On January 25, Greece will decide whether to transform the anti-austerity Syriza Bloc from a once-radical sideshow into the central player in Greek politics – a development that can either be treated as an opportunity or an ill omen, writes Gregory Fuller.
Gregory Fuller is a Professorial Lecturer at the American University School of International Service.
The rise of parties like Syriza across the European Union makes it clear that the status quo is on its last legs. If policymakers in Athens, Brussels, and Berlin want to avoid risking the uncontrolled disintegration of the European economic space, it’s time to take a cautionary look back at The Great Transformation, Karl Polanyi’s 1944 study of the last time Europe imploded.
Polanyi argued that people fight back when markets become so big and powerful that society can no longer control them. Democratic governments that become powerless to do anything but hem to foreign economic agreements and bow to the pressures of foreign creditors don’t last long. As governments fall, the international systems they held together unravel.
As an Austrian Jew who fled Vienna in 1933, Polanyi learned this lesson firsthand. Weimar Germany had been saddled with a fixed exchange rate it couldn’t change, hurting the country’s exports. It responded by trying to reduce prices through austerity, driving up unemployment. Germany’s skittish creditors demanded repayment of debts, forcing interest rates higher.
The result of this toxic brew was the Weimar regime’s loss of legitimacy and the rise of National Socialism. The Nazis were uniquely extreme; nevertheless, the mix of fixed exchange rates, austerity, unemployment, and fearful international capital should be troublingly familiar in Europe today. Countries like Greece are in a Weimar-esque bind – and recent events have underscored that the pushback from the people is getting stronger.
Few of the solutions on offer are promising. The pat European approach has been to keep the Greek government afloat while pretending that Greece can someday pay back the debts that it has accumulated. In exchange, Greece has tried to cut its way to both fiscal sustainability and export competitiveness. Despite signs that the Greek economy has bottomed out, Syriza argues that the situation is untenable – an election victory would prove their point.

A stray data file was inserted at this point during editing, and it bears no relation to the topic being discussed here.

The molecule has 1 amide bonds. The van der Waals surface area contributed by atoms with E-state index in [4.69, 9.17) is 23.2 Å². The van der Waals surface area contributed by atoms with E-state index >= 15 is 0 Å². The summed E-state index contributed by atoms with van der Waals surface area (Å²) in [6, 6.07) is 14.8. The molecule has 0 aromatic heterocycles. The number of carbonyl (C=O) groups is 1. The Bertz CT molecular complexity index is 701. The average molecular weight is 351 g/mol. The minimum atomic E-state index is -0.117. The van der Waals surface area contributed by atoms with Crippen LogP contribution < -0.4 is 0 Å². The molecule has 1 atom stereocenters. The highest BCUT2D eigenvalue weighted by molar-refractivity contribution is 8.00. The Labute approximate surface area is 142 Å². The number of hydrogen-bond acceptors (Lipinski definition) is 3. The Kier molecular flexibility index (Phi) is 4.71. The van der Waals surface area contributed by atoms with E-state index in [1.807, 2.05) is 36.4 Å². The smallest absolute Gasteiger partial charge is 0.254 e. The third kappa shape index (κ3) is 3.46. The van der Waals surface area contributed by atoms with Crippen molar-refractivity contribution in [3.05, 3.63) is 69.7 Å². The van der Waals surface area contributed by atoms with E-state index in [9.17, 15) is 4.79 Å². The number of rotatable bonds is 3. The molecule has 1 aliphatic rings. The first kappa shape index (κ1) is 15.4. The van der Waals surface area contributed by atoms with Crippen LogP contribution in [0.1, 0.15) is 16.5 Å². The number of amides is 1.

However, a unilateral re-nationalization of economic policy would create new problems. A Greek default and exit from the euro would help boost exports, but would also wipe out households’ savings, drastically reduce purchasing power, and cut Greek banks off from the rest of the world. Syriza’s leader, Alexis Tsipras, has no unilateral policy options that are any better than the status quo – a fact he appears to have acknowledged.
This brings us back to Polanyi. Both Greece and its European creditors are guilty of believing that they can have a highly integrated transnational economy and national control over economic outcomes at the same time. That has to change.
First, Europe’s capacity to regulate and shape economic outcomes must be scaled up to the size of the European marketplace itself. This means completing the European banking union – including a common deposit insurance plan. It means ensuring the macroeconomic imbalances warning system actually works. Most importantly, it means creating a limited quantity of low-risk debt backed by all eurozone governments.
Second, this election should be taken as an opportunity to draw a line under the Greek situation through debt forgiveness. While there is no question that successive Greek governments were irresponsible, its creditors are not blameless either. There is no future in which Greece’s creditors are paid what they are owed today; the only question is how orderly the write-down will be.
Germany, in particular, will balk at commitments that would let the Greeks off easily. However, those protests are less salient than the ones racking Greece: the potential costs to German citizens are small – and few countries benefit more from the euro than Germany does.
Accommodating Syriza might also embolden other anti-system parties like Podemos in Spain. That problem exists whether or not Syriza is mollified. Agreeing to a repeatable formula with Tsipras is more pragmatic than hoping no other radical parties seize power.
Finally, there is the moral hazard problem. If Greece is forgiven, what prevents others from borrowing and borrowing, knowing they will be let off the hook? A recipe for emulation Greece is not: more than one in four Greeks remain out of work and fewer than half of young people can find jobs.
EU members must either scale up society’s tools for managing markets at the European level or scale down their degree of international economic integration. The latter is easier, but risks the broader collapse of European stability. The former is the better – but harder – choice.